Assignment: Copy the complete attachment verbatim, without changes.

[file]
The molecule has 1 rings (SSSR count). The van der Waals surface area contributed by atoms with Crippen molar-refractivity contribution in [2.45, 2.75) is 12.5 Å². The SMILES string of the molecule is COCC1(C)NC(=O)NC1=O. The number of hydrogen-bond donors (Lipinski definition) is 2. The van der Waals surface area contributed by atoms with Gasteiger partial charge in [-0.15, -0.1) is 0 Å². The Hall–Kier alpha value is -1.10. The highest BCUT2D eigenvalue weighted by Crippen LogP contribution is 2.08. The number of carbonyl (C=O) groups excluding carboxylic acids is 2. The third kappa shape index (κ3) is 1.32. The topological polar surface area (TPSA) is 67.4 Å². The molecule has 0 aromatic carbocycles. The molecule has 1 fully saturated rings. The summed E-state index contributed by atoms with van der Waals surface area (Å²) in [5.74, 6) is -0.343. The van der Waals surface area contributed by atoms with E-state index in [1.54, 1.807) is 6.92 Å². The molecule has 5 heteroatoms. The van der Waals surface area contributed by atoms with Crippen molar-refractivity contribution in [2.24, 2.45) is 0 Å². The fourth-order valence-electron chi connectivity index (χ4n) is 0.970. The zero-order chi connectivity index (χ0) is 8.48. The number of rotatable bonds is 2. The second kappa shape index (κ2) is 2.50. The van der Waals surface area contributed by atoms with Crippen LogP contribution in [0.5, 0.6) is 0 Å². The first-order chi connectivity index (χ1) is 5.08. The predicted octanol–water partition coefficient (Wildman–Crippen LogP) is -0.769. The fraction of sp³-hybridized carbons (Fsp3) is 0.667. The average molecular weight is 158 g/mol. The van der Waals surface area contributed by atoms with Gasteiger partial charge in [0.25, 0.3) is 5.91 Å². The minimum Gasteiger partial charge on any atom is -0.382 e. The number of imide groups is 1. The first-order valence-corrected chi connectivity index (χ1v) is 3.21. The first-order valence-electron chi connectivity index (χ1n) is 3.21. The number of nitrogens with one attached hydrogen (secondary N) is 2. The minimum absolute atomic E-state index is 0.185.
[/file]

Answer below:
The molecule has 1 rings (SSSR count). The van der Waals surface area contributed by atoms with Crippen molar-refractivity contribution in [2.45, 2.75) is 12.5 Å². The SMILES string of the molecule is COCC1(C)NC(=O)NC1=O. The number of hydrogen-bond donors (Lipinski definition) is 2. The van der Waals surface area contributed by atoms with Gasteiger partial charge in [-0.15, -0.1) is 0 Å². The Hall–Kier alpha value is -1.10. The highest BCUT2D eigenvalue weighted by Crippen LogP contribution is 2.08. The number of carbonyl (C=O) groups excluding carboxylic acids is 2. The third kappa shape index (κ3) is 1.32. The topological polar surface area (TPSA) is 67.4 Å². The molecule has 0 aromatic carbocycles. The molecule has 1 fully saturated rings. The summed E-state index contributed by atoms with van der Waals surface area (Å²) in [5.74, 6) is -0.343. The van der Waals surface area contributed by atoms with E-state index in [1.54, 1.807) is 6.92 Å². The molecule has 5 heteroatoms. The van der Waals surface area contributed by atoms with Crippen molar-refractivity contribution in [2.24, 2.45) is 0 Å². The fourth-order valence-electron chi connectivity index (χ4n) is 0.970. The zero-order chi connectivity index (χ0) is 8.48. The number of rotatable bonds is 2. The second kappa shape index (κ2) is 2.50. The van der Waals surface area contributed by atoms with Crippen LogP contribution in [0.5, 0.6) is 0 Å². The first-order chi connectivity index (χ1) is 5.08. The predicted octanol–water partition coefficient (Wildman–Crippen LogP) is -0.769. The fraction of sp³-hybridized carbons (Fsp3) is 0.667. The average molecular weight is 158 g/mol. The van der Waals surface area contributed by atoms with Gasteiger partial charge in [0.25, 0.3) is 5.91 Å². The minimum Gasteiger partial charge on any atom is -0.382 e. The number of imide groups is 1. The first-order valence-corrected chi connectivity index (χ1v) is 3.21. The first-order valence-electron chi connectivity index (χ1n) is 3.21. The number of nitrogens with one attached hydrogen (secondary N) is 2. The minimum absolute atomic E-state index is 0.185.